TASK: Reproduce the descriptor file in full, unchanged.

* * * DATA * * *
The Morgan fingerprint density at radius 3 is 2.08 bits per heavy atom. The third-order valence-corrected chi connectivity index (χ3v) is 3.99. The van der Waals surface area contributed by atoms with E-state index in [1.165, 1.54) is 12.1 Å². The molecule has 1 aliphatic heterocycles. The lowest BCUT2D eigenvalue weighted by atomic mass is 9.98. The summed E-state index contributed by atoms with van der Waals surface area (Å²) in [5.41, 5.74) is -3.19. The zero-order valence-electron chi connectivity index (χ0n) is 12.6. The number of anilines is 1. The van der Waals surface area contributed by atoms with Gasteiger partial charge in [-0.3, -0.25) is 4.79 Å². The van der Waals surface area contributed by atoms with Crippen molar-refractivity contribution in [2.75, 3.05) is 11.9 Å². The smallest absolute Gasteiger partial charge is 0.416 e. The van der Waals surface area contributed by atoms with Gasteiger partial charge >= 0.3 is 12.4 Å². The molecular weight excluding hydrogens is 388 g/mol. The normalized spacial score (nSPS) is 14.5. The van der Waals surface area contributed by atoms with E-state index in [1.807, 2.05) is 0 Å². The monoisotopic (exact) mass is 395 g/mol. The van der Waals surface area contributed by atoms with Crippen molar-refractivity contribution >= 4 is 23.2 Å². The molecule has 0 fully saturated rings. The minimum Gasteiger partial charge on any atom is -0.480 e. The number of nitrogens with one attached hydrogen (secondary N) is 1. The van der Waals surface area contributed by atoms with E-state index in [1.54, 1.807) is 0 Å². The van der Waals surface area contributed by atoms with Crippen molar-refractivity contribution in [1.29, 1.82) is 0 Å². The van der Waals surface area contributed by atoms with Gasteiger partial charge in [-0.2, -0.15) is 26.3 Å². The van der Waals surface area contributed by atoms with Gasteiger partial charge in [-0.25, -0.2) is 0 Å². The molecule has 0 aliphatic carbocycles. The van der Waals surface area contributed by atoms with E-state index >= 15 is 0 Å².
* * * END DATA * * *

The Morgan fingerprint density at radius 3 is 2.08 bits per heavy atom. The third-order valence-corrected chi connectivity index (χ3v) is 3.99. The van der Waals surface area contributed by atoms with E-state index in [1.165, 1.54) is 12.1 Å². The molecule has 1 aliphatic heterocycles. The lowest BCUT2D eigenvalue weighted by atomic mass is 9.98. The summed E-state index contributed by atoms with van der Waals surface area (Å²) in [5.41, 5.74) is -3.19. The zero-order valence-electron chi connectivity index (χ0n) is 12.6. The number of anilines is 1. The van der Waals surface area contributed by atoms with Gasteiger partial charge in [-0.3, -0.25) is 4.79 Å². The van der Waals surface area contributed by atoms with Crippen molar-refractivity contribution in [2.75, 3.05) is 11.9 Å². The smallest absolute Gasteiger partial charge is 0.416 e. The van der Waals surface area contributed by atoms with Gasteiger partial charge >= 0.3 is 12.4 Å². The molecular weight excluding hydrogens is 388 g/mol. The normalized spacial score (nSPS) is 14.5. The van der Waals surface area contributed by atoms with E-state index in [1.807, 2.05) is 0 Å². The monoisotopic (exact) mass is 395 g/mol. The van der Waals surface area contributed by atoms with Crippen molar-refractivity contribution >= 4 is 23.2 Å². The molecule has 0 fully saturated rings. The minimum Gasteiger partial charge on any atom is -0.480 e. The number of nitrogens with one attached hydrogen (secondary N) is 1. The van der Waals surface area contributed by atoms with E-state index in [1.54, 1.807) is 0 Å². The van der Waals surface area contributed by atoms with Crippen molar-refractivity contribution in [1.29, 1.82) is 0 Å². The van der Waals surface area contributed by atoms with Gasteiger partial charge in [-0.2, -0.15) is 26.3 Å². The van der Waals surface area contributed by atoms with Gasteiger partial charge in [-0.25, -0.2) is 0 Å². The molecule has 0 aliphatic carbocycles. The van der Waals surface area contributed by atoms with E-state index >= 15 is 0 Å².